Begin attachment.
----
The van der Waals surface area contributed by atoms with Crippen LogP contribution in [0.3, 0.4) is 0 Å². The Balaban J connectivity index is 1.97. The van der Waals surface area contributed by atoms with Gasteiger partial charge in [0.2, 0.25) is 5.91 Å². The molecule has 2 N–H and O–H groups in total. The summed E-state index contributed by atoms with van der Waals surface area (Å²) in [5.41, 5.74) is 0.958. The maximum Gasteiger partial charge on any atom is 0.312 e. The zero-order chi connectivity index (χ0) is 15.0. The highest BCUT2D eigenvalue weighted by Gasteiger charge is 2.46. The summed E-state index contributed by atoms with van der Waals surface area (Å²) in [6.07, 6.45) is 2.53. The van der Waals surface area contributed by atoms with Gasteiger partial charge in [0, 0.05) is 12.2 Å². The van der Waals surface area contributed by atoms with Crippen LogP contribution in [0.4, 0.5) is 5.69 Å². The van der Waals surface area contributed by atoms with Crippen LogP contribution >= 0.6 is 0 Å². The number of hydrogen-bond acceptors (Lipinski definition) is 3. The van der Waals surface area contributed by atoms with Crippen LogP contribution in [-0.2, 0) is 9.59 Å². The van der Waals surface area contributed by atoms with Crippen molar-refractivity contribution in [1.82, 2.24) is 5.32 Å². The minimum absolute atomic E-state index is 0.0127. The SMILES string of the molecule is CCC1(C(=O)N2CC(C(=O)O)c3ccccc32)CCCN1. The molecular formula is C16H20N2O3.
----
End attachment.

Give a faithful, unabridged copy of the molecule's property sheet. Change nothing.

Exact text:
The van der Waals surface area contributed by atoms with Crippen LogP contribution in [0.3, 0.4) is 0 Å². The Balaban J connectivity index is 1.97. The van der Waals surface area contributed by atoms with Gasteiger partial charge in [0.2, 0.25) is 5.91 Å². The molecule has 2 N–H and O–H groups in total. The summed E-state index contributed by atoms with van der Waals surface area (Å²) in [5.41, 5.74) is 0.958. The maximum Gasteiger partial charge on any atom is 0.312 e. The zero-order chi connectivity index (χ0) is 15.0. The highest BCUT2D eigenvalue weighted by Gasteiger charge is 2.46. The summed E-state index contributed by atoms with van der Waals surface area (Å²) in [6.07, 6.45) is 2.53. The van der Waals surface area contributed by atoms with Gasteiger partial charge in [0, 0.05) is 12.2 Å². The van der Waals surface area contributed by atoms with Crippen LogP contribution in [0.4, 0.5) is 5.69 Å². The van der Waals surface area contributed by atoms with Crippen LogP contribution >= 0.6 is 0 Å². The number of hydrogen-bond acceptors (Lipinski definition) is 3. The van der Waals surface area contributed by atoms with Crippen LogP contribution in [-0.2, 0) is 9.59 Å². The van der Waals surface area contributed by atoms with Crippen molar-refractivity contribution in [1.82, 2.24) is 5.32 Å². The minimum absolute atomic E-state index is 0.0127. The SMILES string of the molecule is CCC1(C(=O)N2CC(C(=O)O)c3ccccc32)CCCN1. The molecular formula is C16H20N2O3.